(Updated to include the overall local-national GDP discrepancy of at least ~2.5%.)
We often see headlines loudly proclaiming certain things to be true about China. They are taking over! No, wait, they are collapsing! It's raining! No, it's a drought! How is one supposed to make sense of any of this?
One small part of the answer is that even the Chinese don't have a great idea of what is going on. As a result, last Thursday (March 11), based on Chinese government data, the Financial Times and the Wall Street Journal carried stories on the state of the Chinese real-estate market that came to completely opposite conclusions. Here's the WSJ headline: "China's Real-Estate Boom Appears to Cool." And here is the FT: "Fears grow over China property bubble despite efforts at cooling." Both stories cite identical statistics about price increases over the last year, though the WSJ leans on reduced sales volumes reported by the Government and by a consultancy that tracks sales. (Imagine this, if you can -- a reduction from 50% to 37% in the annual increase in sales is seen as a "cooling" of the market!)
The main problem with this reporting is that there is very little reason to believe the underlying data is accurate. See, for example, this story from Xinhua a few weeks ago: "China statistics chief admits errors in property data calculation".
Dueto staff shortages, housing price data mainly stemmed from reports by real estate developers, said [Ma Jiantang, director of the National Bureau of Statistics (NBS)], who cited Beijing as an example where only one or two officials were responsible for collecting data from hundreds of real estate companies.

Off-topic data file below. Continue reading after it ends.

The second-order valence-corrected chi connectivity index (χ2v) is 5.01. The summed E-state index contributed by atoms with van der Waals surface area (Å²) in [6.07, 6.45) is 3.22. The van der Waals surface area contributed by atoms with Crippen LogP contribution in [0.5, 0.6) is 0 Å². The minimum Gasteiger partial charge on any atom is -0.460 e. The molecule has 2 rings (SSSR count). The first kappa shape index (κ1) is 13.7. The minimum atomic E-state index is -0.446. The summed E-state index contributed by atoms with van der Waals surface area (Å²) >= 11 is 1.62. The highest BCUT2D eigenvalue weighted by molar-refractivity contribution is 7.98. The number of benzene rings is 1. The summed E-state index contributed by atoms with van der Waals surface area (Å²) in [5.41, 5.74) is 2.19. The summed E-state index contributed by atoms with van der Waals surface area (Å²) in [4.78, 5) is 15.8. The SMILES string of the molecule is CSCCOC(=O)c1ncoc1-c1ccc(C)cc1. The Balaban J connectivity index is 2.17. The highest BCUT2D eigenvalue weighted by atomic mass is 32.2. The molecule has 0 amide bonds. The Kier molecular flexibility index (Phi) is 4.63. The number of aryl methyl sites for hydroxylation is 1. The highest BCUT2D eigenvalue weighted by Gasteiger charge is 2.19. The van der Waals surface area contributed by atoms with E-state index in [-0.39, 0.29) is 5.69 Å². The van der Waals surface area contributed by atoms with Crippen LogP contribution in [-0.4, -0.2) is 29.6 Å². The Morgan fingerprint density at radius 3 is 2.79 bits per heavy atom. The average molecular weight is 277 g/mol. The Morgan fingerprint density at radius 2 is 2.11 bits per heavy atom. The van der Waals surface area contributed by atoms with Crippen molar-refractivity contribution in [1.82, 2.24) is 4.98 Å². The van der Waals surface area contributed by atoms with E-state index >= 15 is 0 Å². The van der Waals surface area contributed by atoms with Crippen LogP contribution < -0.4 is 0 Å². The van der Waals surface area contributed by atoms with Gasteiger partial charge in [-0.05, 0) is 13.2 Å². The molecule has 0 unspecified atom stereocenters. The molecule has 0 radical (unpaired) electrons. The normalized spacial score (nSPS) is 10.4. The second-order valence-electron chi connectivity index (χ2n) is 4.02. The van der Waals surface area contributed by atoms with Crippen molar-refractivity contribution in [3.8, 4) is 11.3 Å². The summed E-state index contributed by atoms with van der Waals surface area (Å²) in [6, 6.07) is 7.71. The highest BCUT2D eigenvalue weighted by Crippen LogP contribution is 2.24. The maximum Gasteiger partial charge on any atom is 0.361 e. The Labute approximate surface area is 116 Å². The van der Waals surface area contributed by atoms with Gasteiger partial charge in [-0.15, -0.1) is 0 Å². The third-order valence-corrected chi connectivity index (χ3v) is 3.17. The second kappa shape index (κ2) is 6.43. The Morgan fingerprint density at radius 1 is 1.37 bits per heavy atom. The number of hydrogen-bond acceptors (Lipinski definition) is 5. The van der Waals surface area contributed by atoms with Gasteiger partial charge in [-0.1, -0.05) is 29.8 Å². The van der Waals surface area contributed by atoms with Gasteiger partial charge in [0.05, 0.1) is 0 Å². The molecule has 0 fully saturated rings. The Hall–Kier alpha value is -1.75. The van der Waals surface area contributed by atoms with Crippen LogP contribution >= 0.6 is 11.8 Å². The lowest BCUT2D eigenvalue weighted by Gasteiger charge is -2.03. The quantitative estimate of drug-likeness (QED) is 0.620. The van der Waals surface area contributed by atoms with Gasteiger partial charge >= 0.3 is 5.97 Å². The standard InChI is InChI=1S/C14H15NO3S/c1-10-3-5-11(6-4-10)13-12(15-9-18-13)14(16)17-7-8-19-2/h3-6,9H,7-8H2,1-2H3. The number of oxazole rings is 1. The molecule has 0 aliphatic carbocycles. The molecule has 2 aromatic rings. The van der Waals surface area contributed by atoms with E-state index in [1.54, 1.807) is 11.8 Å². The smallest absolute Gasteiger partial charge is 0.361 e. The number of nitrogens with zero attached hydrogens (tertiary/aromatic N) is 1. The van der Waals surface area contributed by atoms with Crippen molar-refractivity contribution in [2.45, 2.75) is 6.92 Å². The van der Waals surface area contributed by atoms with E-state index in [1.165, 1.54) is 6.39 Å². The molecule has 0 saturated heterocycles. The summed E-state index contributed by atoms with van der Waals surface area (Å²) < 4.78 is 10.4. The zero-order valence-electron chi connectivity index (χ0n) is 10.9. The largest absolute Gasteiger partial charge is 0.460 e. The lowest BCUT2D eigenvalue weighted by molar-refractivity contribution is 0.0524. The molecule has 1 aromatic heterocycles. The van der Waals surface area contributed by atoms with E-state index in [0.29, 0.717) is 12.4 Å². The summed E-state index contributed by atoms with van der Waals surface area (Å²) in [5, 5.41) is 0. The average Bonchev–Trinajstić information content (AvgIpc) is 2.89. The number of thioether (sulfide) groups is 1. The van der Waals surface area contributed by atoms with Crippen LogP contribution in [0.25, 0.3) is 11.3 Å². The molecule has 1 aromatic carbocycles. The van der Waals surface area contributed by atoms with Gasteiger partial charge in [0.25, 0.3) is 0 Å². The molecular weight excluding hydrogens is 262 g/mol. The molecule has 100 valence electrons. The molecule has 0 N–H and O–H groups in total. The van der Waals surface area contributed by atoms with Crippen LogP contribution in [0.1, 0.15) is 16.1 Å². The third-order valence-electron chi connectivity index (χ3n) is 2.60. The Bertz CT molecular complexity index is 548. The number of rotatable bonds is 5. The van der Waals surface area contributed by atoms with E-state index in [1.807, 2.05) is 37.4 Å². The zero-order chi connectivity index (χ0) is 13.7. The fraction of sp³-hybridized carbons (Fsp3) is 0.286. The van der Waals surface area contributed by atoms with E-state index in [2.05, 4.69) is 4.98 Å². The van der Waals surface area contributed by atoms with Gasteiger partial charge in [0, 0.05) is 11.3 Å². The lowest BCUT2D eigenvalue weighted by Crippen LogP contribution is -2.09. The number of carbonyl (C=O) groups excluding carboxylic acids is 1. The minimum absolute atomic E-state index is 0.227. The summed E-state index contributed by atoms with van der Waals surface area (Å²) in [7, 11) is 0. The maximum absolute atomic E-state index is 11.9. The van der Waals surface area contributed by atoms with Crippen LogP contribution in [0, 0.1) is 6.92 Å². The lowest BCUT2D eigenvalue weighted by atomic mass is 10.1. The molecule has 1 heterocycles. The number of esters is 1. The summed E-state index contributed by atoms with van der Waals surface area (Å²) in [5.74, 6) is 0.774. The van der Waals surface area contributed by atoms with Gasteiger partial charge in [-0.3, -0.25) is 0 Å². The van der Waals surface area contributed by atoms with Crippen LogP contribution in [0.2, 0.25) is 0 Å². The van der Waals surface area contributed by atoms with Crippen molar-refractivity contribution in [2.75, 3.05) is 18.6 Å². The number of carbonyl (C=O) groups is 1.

"Under the circumstance, we have to rely on the employees of property companies after giving them short-term training," Ma said. "And some of the employees lack professionalism and a sense of responsibility."
And of course the real-estate developers have every reason to want the government (and the public) to conclude that prices are not out of control. Beijing is attempting to put the breaks on a housing bubble, but the developers are making out like bandits. There does not appear to by any reason for them to report accurately on pricing and volume.
Beyond the real estate market, even assessing the overall economic activity of the country is somewhat opaque for Beijing. See this recent story from Xinhua, "China mulls unified GDP calculation":
China's top economic planning body has confirmed that China is considering bring local GDP under unified calculation in an effort to prevent local officials from cooking economic growth figures for political benefits.
...In the first half of 2009, the sum of provincial GDP figures was 1.4 trillion yuan more than the national figure, calculated by the NBS independently. Almost half of the provincial governments reported a double-digit GDP growth whereas the national growth figure was only 7.1 percent.
Leaving aside the cumulative difference in growth rate, that 1.4 trillion yuan imbalance amounts to an absolute yearly discrepancy of ~2.5% just for the first six months of 2009, which would severely complicate sorting out domestic economic policy. It would also make strategic judgments by other countries rather problematic.
For what it is worth, my man on the ground is an architect who has been working in China for more than a decade now, building everything from government offices, to residential towers, to subdivisions, and beyond. His latest big project under construction is a kilometer-long building containing housing, offices, performing arts spaces, sports fields along the "ridgeline" on top, and an interior train running the length of the entire structure. It sounds like a fantasy land. Perhaps it is.
In other news, the architect reports his firm just completely sold out a mid-range 40 story condo tower to individual purchasers in two days, as fast as the paperwork could get signed. When asked if he thought this indicated a healthy market and real economy: "No way!"